The Asian Pacific Environmental Network (APEN) brings together working class Asian immigrant and refugee communities in the Bay Area to develop and fight for progressive solutions to address affordable housing, environmental justice, and economic justice.
APEN has worked for nearly 30 years to build the leadership of Asian immigrants and refugees, beginning with helping communities address environmental hazards in their neighborhoods in Richmond and expanding their work to fight for affordable housing preservation in a rapidly gentrifying Oakland Chinatown. Their work also includes collaborating with others across the state and nation to help build a shared vision around environmental, social, and economic justice through power building strategies like civic engagement and policy advocacy. Locally, as rent skyrockets and low-income families continue to struggle to find quality affordable housing in the Bay Area, APEN continues to work with community members to propose policy solutions that address the need to preserve affordable housing and create safer living conditions in working-class communities like Oakland Chinatown and Richmond. For example, in 2019, APEN won a 16-year campaign to ensure a new Oakland luxury waterfront development included 465 units of on-site affordable rental housing for seniors and families making between 30 and 60 percent of the area median income. That same year APEN also helped push forward AB 1482, housing legislation that would cap rent increases and protect people from eviction. APEN's community leaders also advocated for the Healthy Homes Act (AB 1232), which included provisions for a program to utilize existing energy efficiency funds to help renovate the homes of working class families and do research into whether these kinds of statewide environmental programs cause displacement. In 2019, AB 1232 was signed into law in California.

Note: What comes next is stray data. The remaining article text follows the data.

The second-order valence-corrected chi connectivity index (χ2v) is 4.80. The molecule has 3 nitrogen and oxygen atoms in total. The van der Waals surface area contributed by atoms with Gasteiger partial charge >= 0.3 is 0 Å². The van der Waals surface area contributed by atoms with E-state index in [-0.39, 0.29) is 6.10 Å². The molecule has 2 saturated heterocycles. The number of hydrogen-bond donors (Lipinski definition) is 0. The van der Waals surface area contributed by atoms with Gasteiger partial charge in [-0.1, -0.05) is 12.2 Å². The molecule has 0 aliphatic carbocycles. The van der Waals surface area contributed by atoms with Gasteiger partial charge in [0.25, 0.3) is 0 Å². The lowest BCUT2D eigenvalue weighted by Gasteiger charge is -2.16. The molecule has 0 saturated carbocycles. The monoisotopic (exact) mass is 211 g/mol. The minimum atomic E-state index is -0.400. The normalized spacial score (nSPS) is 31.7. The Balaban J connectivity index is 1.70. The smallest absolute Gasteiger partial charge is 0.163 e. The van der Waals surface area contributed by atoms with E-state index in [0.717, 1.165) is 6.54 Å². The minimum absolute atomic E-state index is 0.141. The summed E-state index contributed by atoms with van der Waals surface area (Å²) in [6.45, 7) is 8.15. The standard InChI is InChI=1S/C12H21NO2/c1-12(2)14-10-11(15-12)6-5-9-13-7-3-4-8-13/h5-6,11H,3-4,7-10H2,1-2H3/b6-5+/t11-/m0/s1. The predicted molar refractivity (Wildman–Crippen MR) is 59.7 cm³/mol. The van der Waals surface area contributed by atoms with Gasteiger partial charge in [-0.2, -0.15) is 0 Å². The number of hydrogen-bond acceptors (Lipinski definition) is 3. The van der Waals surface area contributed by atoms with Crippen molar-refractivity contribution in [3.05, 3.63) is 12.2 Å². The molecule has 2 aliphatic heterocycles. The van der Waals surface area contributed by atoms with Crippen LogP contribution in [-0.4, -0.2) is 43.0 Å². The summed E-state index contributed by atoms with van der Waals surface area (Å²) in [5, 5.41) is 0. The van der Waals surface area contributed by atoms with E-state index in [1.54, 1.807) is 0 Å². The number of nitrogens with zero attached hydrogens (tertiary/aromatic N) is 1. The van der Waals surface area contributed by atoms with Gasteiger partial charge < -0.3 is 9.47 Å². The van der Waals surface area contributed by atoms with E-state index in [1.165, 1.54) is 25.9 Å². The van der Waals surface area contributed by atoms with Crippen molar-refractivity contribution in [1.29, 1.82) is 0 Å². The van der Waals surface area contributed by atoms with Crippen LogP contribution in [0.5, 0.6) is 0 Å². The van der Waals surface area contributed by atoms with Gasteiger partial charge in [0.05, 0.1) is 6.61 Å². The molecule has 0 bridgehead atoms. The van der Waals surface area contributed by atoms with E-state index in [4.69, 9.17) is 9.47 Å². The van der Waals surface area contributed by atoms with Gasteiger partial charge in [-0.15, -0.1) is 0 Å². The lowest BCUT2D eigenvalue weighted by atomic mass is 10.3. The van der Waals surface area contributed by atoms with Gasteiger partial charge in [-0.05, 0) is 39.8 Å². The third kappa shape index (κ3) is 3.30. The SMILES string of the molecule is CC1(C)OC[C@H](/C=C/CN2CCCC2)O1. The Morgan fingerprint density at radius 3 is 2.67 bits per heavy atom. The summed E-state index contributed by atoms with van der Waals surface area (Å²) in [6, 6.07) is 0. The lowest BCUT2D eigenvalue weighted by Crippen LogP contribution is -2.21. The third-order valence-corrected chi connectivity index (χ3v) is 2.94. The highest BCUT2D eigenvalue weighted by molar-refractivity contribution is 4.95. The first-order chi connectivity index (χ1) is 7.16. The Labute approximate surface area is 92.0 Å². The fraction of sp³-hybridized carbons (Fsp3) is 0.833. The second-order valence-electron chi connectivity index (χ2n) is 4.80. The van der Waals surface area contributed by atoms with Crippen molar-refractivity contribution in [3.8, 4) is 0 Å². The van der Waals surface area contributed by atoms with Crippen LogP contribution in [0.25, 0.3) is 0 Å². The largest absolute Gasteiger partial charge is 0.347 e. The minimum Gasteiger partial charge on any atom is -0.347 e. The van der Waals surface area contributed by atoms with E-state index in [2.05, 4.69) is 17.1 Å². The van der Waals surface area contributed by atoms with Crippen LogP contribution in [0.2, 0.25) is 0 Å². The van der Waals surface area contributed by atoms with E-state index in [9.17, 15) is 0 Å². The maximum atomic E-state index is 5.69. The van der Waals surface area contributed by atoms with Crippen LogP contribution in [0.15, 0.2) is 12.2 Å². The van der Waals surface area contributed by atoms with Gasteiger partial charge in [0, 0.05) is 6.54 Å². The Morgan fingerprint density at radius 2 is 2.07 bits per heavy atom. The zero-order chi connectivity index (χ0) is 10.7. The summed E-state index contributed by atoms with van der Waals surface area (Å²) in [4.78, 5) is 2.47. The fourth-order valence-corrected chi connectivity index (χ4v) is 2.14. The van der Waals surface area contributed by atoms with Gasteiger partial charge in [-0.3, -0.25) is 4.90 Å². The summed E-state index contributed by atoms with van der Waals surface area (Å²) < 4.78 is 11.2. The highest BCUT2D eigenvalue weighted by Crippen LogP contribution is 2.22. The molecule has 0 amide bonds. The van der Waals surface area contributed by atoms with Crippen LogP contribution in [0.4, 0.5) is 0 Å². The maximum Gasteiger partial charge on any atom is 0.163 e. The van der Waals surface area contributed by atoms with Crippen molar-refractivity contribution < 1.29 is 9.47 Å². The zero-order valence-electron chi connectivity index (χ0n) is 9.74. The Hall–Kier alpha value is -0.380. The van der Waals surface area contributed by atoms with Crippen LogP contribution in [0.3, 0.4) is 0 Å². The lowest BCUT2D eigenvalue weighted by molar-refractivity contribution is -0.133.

When the COVID-19 pandemic began, APEN’s advocacy and organizing work became even more critical. In 2020, APEN established a mutual aid fund, COVID-19 Emergency Community Stabilization Fund, in order to support Bay Area working-class Asian immigrants and refugees that were struggling due to the pandemic. They were able to raise and disburse a total of $60,000 to immigrant and refugee community members. Additionally, APEN advocated for a citywide emergency moratorium on tenant evictions in Oakland in order to help protect tenants during the pandemic, as well as emergency paid sick leave for those infected with COVID.
Photo credit: Asian Pacific Environmental Network